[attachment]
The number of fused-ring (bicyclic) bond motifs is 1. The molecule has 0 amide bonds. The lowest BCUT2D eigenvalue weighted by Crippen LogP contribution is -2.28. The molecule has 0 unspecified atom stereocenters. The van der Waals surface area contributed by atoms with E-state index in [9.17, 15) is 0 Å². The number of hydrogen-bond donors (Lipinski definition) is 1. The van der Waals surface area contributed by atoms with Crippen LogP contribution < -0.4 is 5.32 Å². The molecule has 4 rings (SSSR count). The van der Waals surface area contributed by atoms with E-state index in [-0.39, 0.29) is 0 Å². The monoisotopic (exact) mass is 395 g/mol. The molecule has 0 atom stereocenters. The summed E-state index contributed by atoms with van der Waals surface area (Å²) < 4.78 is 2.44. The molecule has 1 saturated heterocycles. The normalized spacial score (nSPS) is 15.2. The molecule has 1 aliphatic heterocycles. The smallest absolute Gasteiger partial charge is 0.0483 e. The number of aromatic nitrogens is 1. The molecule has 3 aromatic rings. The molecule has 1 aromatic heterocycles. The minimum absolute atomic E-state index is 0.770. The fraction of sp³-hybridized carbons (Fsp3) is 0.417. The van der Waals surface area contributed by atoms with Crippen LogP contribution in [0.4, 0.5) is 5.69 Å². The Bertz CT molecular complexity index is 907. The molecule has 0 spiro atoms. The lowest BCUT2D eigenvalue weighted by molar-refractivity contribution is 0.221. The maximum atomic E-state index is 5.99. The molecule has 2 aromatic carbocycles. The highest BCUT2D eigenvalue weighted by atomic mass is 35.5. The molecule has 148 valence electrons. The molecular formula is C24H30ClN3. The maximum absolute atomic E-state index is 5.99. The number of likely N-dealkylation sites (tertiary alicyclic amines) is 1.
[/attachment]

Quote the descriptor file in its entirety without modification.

The number of fused-ring (bicyclic) bond motifs is 1. The molecule has 0 amide bonds. The lowest BCUT2D eigenvalue weighted by Crippen LogP contribution is -2.28. The molecule has 0 unspecified atom stereocenters. The van der Waals surface area contributed by atoms with E-state index in [9.17, 15) is 0 Å². The number of hydrogen-bond donors (Lipinski definition) is 1. The van der Waals surface area contributed by atoms with Crippen LogP contribution < -0.4 is 5.32 Å². The molecule has 4 rings (SSSR count). The van der Waals surface area contributed by atoms with E-state index in [-0.39, 0.29) is 0 Å². The monoisotopic (exact) mass is 395 g/mol. The molecule has 0 atom stereocenters. The summed E-state index contributed by atoms with van der Waals surface area (Å²) < 4.78 is 2.44. The molecule has 1 saturated heterocycles. The normalized spacial score (nSPS) is 15.2. The molecule has 1 aliphatic heterocycles. The smallest absolute Gasteiger partial charge is 0.0483 e. The number of aromatic nitrogens is 1. The molecule has 3 aromatic rings. The molecule has 1 aromatic heterocycles. The minimum absolute atomic E-state index is 0.770. The fraction of sp³-hybridized carbons (Fsp3) is 0.417. The van der Waals surface area contributed by atoms with Crippen LogP contribution in [0.4, 0.5) is 5.69 Å². The Bertz CT molecular complexity index is 907. The molecule has 0 spiro atoms. The lowest BCUT2D eigenvalue weighted by molar-refractivity contribution is 0.221. The maximum atomic E-state index is 5.99. The molecule has 2 aromatic carbocycles. The highest BCUT2D eigenvalue weighted by atomic mass is 35.5. The molecule has 148 valence electrons. The molecular formula is C24H30ClN3. The maximum absolute atomic E-state index is 5.99. The number of likely N-dealkylation sites (tertiary alicyclic amines) is 1.